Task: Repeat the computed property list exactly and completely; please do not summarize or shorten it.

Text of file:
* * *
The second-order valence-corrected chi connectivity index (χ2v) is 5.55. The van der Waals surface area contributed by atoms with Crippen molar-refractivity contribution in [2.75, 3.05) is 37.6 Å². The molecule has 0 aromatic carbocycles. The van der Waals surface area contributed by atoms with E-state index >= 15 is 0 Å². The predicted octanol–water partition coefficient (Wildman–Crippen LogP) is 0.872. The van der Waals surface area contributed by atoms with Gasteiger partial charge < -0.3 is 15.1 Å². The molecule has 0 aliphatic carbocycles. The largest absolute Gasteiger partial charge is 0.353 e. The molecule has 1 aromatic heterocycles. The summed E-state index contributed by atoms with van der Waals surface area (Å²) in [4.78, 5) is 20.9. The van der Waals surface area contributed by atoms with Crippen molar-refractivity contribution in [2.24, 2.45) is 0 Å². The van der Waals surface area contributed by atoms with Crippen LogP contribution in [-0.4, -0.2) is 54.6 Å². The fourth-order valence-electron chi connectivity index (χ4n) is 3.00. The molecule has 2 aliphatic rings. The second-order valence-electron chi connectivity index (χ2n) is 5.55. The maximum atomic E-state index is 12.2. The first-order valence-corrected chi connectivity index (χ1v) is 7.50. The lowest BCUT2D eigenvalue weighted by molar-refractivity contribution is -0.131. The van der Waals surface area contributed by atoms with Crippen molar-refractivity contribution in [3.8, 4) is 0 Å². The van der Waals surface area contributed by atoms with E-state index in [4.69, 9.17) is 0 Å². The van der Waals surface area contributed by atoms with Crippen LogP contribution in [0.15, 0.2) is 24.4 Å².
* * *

The second-order valence-corrected chi connectivity index (χ2v) is 5.55. The van der Waals surface area contributed by atoms with Crippen molar-refractivity contribution in [2.75, 3.05) is 37.6 Å². The molecule has 0 aromatic carbocycles. The van der Waals surface area contributed by atoms with E-state index >= 15 is 0 Å². The predicted octanol–water partition coefficient (Wildman–Crippen LogP) is 0.872. The van der Waals surface area contributed by atoms with Gasteiger partial charge < -0.3 is 15.1 Å². The molecule has 0 aliphatic carbocycles. The largest absolute Gasteiger partial charge is 0.353 e. The molecule has 1 aromatic heterocycles. The summed E-state index contributed by atoms with van der Waals surface area (Å²) in [4.78, 5) is 20.9. The van der Waals surface area contributed by atoms with Crippen molar-refractivity contribution in [2.24, 2.45) is 0 Å². The van der Waals surface area contributed by atoms with Crippen LogP contribution in [-0.4, -0.2) is 54.6 Å². The fourth-order valence-electron chi connectivity index (χ4n) is 3.00. The molecule has 2 aliphatic rings. The second-order valence-electron chi connectivity index (χ2n) is 5.55. The maximum atomic E-state index is 12.2. The first-order valence-corrected chi connectivity index (χ1v) is 7.50. The lowest BCUT2D eigenvalue weighted by molar-refractivity contribution is -0.131. The van der Waals surface area contributed by atoms with Crippen molar-refractivity contribution in [3.8, 4) is 0 Å². The van der Waals surface area contributed by atoms with E-state index in [4.69, 9.17) is 0 Å². The van der Waals surface area contributed by atoms with Crippen LogP contribution in [0.15, 0.2) is 24.4 Å².